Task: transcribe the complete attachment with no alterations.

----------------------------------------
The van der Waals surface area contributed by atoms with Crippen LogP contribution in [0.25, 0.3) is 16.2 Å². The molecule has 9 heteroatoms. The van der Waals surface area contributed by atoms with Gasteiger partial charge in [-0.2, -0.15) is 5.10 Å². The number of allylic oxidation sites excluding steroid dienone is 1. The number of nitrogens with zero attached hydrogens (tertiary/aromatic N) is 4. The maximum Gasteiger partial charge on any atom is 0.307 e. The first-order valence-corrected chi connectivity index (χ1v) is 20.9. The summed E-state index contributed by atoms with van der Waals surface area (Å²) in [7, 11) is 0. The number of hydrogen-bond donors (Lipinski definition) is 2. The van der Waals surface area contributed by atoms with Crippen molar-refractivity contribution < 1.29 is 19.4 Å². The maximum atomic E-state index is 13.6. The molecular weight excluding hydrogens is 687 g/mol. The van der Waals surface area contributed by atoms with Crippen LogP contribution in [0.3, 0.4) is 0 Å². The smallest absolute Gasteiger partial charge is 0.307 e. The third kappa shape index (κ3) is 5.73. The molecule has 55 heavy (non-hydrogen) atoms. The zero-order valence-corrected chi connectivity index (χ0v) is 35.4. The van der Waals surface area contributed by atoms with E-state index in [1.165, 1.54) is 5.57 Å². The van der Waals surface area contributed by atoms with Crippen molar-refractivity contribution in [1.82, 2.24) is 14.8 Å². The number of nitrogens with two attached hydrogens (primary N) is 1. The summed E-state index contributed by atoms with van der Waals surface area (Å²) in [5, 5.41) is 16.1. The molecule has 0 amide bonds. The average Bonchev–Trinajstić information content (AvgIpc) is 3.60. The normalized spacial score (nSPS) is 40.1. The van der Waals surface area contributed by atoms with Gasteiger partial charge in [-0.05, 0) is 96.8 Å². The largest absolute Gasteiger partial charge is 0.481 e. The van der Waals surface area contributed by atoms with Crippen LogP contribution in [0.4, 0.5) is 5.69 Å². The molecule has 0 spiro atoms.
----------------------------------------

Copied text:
The van der Waals surface area contributed by atoms with Crippen LogP contribution in [0.25, 0.3) is 16.2 Å². The molecule has 9 heteroatoms. The van der Waals surface area contributed by atoms with Gasteiger partial charge in [-0.2, -0.15) is 5.10 Å². The number of allylic oxidation sites excluding steroid dienone is 1. The number of nitrogens with zero attached hydrogens (tertiary/aromatic N) is 4. The maximum Gasteiger partial charge on any atom is 0.307 e. The first-order valence-corrected chi connectivity index (χ1v) is 20.9. The summed E-state index contributed by atoms with van der Waals surface area (Å²) in [7, 11) is 0. The number of hydrogen-bond donors (Lipinski definition) is 2. The van der Waals surface area contributed by atoms with Crippen molar-refractivity contribution < 1.29 is 19.4 Å². The maximum atomic E-state index is 13.6. The molecular weight excluding hydrogens is 687 g/mol. The van der Waals surface area contributed by atoms with Crippen LogP contribution in [0.3, 0.4) is 0 Å². The smallest absolute Gasteiger partial charge is 0.307 e. The third kappa shape index (κ3) is 5.73. The molecule has 55 heavy (non-hydrogen) atoms. The zero-order valence-corrected chi connectivity index (χ0v) is 35.4. The van der Waals surface area contributed by atoms with E-state index in [1.165, 1.54) is 5.57 Å². The van der Waals surface area contributed by atoms with Crippen molar-refractivity contribution in [1.82, 2.24) is 14.8 Å². The number of nitrogens with two attached hydrogens (primary N) is 1. The summed E-state index contributed by atoms with van der Waals surface area (Å²) in [5, 5.41) is 16.1. The molecule has 0 amide bonds. The average Bonchev–Trinajstić information content (AvgIpc) is 3.60. The normalized spacial score (nSPS) is 40.1. The van der Waals surface area contributed by atoms with Gasteiger partial charge in [-0.05, 0) is 96.8 Å². The largest absolute Gasteiger partial charge is 0.481 e. The van der Waals surface area contributed by atoms with Crippen LogP contribution in [0.4, 0.5) is 5.69 Å². The molecule has 0 spiro atoms.